Minister promotes safety of Dominican Republic after deaths

Minister: More security in Dominican Republic after tourist deaths

NEW YORK -- The Dominican Republic is a safe destination with improved security, its tourism minister said Thursday as part of a campaign to clear the image for the Caribbean nation after news of deaths of nine American tourists this year went viral.

Speaking at an event in New York, Tourism Minister Francisco Javier García denounced what he called the "bombardment" of news about "mysterious deaths" in the Dominican Republic. He said that in fact, none of the deaths were related and all the tourists died of natural causes.

"We want the truth to come out," García said the session coordinated by the American Chamber of Commerce of the Dominican Republic. "We have worked very hard to stop this and there has been a process of clarifying all the information that was needed. But damage has been done."

He said a National Committee of Tourism Security has been established and it includes 16 government agencies along with private entities like the Association of Hotels and Tourism of the Dominican Republic. He also said reinforced rules now require that emergency information and the availability of the 911 number be clearly posted in every guest room.

The minister has said in the past that the deaths of the nine Americans were not part of an unclear wave of fatalities but a medically and statistically normal phenomenon that was lumped together by U.S. media over the summer.

Autopsies showed the tourists died of natural causes, but two of the cases are receiving further toxicological analysis with help from the FBI, García told reporters.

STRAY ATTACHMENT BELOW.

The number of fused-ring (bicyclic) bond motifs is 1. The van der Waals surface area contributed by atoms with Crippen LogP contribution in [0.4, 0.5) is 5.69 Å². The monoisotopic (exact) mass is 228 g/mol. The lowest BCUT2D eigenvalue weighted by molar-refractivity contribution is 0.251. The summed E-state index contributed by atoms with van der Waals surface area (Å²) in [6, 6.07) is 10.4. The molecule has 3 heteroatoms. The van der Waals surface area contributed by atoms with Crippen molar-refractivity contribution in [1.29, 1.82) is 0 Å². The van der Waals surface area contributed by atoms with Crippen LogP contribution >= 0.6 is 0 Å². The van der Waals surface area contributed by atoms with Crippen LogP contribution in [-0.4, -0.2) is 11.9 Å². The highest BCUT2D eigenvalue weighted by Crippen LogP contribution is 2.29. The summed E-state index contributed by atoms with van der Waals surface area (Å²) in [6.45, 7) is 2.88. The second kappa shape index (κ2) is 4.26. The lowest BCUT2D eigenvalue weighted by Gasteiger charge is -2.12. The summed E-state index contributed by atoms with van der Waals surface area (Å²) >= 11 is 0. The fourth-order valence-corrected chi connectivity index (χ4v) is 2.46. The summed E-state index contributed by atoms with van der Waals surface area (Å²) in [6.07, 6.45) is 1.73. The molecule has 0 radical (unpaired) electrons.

He did not provide specifics when was asked whether there has been a drop in tourist arrivals since the negative news.

"We will calculate that at the end of the year. June and July were abnormal months because they were affected by information that was taken out of context," García said after the event.

Some 3.2 million U.S. tourists visited the Dominican Republic in 2018, he said.

The U.S. ambassador to the Dominican Republic, Robin Bernstein, was also present at the event, which included a screen with the logo "Dominican Republic Has It All." She described the news reports on the deaths as an "unfounded negative campaign."

"I implore you, the responsible journalists, to tell the truth about these issues," Bernstein said.

The first deaths to make headlines were those of a couple who seemingly died at the same time in the same hotel room. The bodies of Edward Nathaniel Holmes, 63, and Cynthia Ann Day, 49, were found May 30 in their room at the Grand Bahia Principe La Romana hotel. Several medications were found in the room, Dominican authorities have said. Autopsies found pulmonary edema, an accumulation of fluid in the lungs frequently caused by heart disease.

After another tourist died shortly after, relatives of people who had died in the Dominican Republic told reporters across the U.S. that they were worried about their loved ones being victims of a strange chain of unexplained deaths, possibly caused by adulterated alcohol or misused pesticides.

Some complained that the Dominican government had not been open enough about the details of the death investigations.

The U.S. State Department has discounted the idea of a surge of tourist deaths, saying it had not seen an uptick in the number of U.S. citizens who died in the Dominican Republic.